Jaakko Fagerlund
10-30-2013, 05:07 AM
That is why I prefer the hydraulic vises that you can tighten by the numbers. There is 4 lines around the tightening screw and each one represents 1 ton holding force. And it is like stirring soup when tightening, you don't feel any increasing resistance, just the small force that comes from the hydraulic fluid doing its job :) Vertex makes nice ones, have them at work.

Peter S
10-30-2013, 08:13 AM
I have never had the benefit of an anti-tilt type vise, just the ordinary old dovetail type supplied by Bridgeport etc. You tighten the handle and also give it a whack (the handle) with your copper hammer to make sure :). The job will have lifted off the parallels.

Then use your copper hammer (rawhide no good, unless the work piece is very soft like aluminium) to tap the job down onto the parallels. It takes a bit of practise to know where to hit.

This is how thousands of toolmakers have been doing it for a century or so...

But all bets off if work piece, or vise jaws not square. Vise should grip a sheet of paper evenly.

Stepside
10-30-2013, 08:35 AM
Harold

As to the moving parallels, I use what MSC calls Parallel Keepers when the vise is opened fairly wide. When it is narrow material I use a spring or a piece of sheet metal bent in a soft curve. I also make it a point to have the parallel that is on the moving jaw just slightly elevated until almost tight. This is to keep from scratching the edge of the parallel as it move across the vise.
I have been using a "dead blow" hammer to seat the part.

Pete

hwingo
10-30-2013, 11:59 AM
In short order, we’ve serendipitously arrived at a pertinent aspect of vice usage and setup. I think this is good timing and applicable to our discussion. For informational purposes, I would like to pursue this Order of March.

It would seem the majority of respondents, in one way or other, use parallels and employ the “whacking” method to seat parts in a milling vise. Although it was first stated by Arthur that tightening and seating is likely to be troublesome with any vice, Dalee (from Minnesota) was first to point out that I may be tightening too much, i.e. using too much force. Dalee has also suggested that I may be seating too many times. Dalee purposed that I secure the part in the vise with “reasonable force”, seat the part against the parallel (with a whack), then begin milling. Presumably, this is a technique that he employs and this suggests that he enjoys success with this technique. Others have advanced the notion that leather hammers may not be sufficient to seat certain metals and a soft metal mallet, e.g., copper hammer is the instrument of choice when seating the work piece.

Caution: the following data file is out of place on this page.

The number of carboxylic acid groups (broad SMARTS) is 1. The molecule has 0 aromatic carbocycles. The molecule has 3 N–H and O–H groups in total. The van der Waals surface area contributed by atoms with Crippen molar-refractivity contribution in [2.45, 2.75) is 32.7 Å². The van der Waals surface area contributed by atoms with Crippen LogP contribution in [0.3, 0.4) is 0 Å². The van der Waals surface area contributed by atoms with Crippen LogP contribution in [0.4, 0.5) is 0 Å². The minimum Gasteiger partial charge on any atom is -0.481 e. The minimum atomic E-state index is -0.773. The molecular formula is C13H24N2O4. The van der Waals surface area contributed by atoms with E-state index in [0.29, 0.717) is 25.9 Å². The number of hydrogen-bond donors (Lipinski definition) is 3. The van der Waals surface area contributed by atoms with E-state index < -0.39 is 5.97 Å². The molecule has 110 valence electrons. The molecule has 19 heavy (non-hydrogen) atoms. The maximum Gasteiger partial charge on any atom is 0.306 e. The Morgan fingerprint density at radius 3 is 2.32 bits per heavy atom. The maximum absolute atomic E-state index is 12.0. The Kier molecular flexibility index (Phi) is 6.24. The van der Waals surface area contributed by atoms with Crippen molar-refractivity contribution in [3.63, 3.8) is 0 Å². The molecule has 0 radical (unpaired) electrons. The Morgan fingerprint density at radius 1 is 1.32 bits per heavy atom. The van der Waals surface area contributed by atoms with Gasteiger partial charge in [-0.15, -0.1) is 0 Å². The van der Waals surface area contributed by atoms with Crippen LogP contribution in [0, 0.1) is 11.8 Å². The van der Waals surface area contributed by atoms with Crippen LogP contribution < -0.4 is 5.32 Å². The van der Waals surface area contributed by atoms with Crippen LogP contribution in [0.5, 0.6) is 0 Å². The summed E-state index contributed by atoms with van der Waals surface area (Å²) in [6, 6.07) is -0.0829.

I would agree there comes a point when too much force may be applied when tightening the vice in conjunction with too many “whacks”. I think there is also a point where too little force may be used to secure the part in the vise, but honestly, I can’t equate a numerical value with this statement nor a reasonable test that ensures sufficient force has been applied to secure the part. Most likely, all of us have experienced vibration or chatter that was sufficient to dislodge the “secured” part.

1. So what technique do you use and what test do you perform to satisfy reasonable “holding power”?

2. Do you tighten only once and give a “whack”, or do you repeat the process before “calling it good”?

3. Lastly, what is your choice of mallet?

Harold

Jaakko Fagerlund
10-30-2013, 12:55 PM
1. So what technique do you use and what test do you perform to satisfy reasonable “holding power”?

2. Do you tighten only once and give a “whack”, or do you repeat the process before “calling it good”?

3. Lastly, what is your choice of mallet?

Harold
1. Hydraulic vise as I previously suggested. Lets you off from the problems of knowing how much force is exerted on the part being clamped.

2. Tighten only once and whack it so many times or with enough force that the parallels do not move at all.

3. I prefer a good sized (1 kg) dead-blow hard rubber hammer, as many times I have to work with aluminum. Copper is nice when banging steel, but it will jump and possibly also make the workpiece jump, as the force of whack is not dissipated like with a dead-blow hammer. Copper is also nice as it doesn't dent steel and most importantly, it doesn't chip like other hammer materials do. It just deforms and deforms and slowly wears away in small flakes.

_Paul_
10-30-2013, 02:06 PM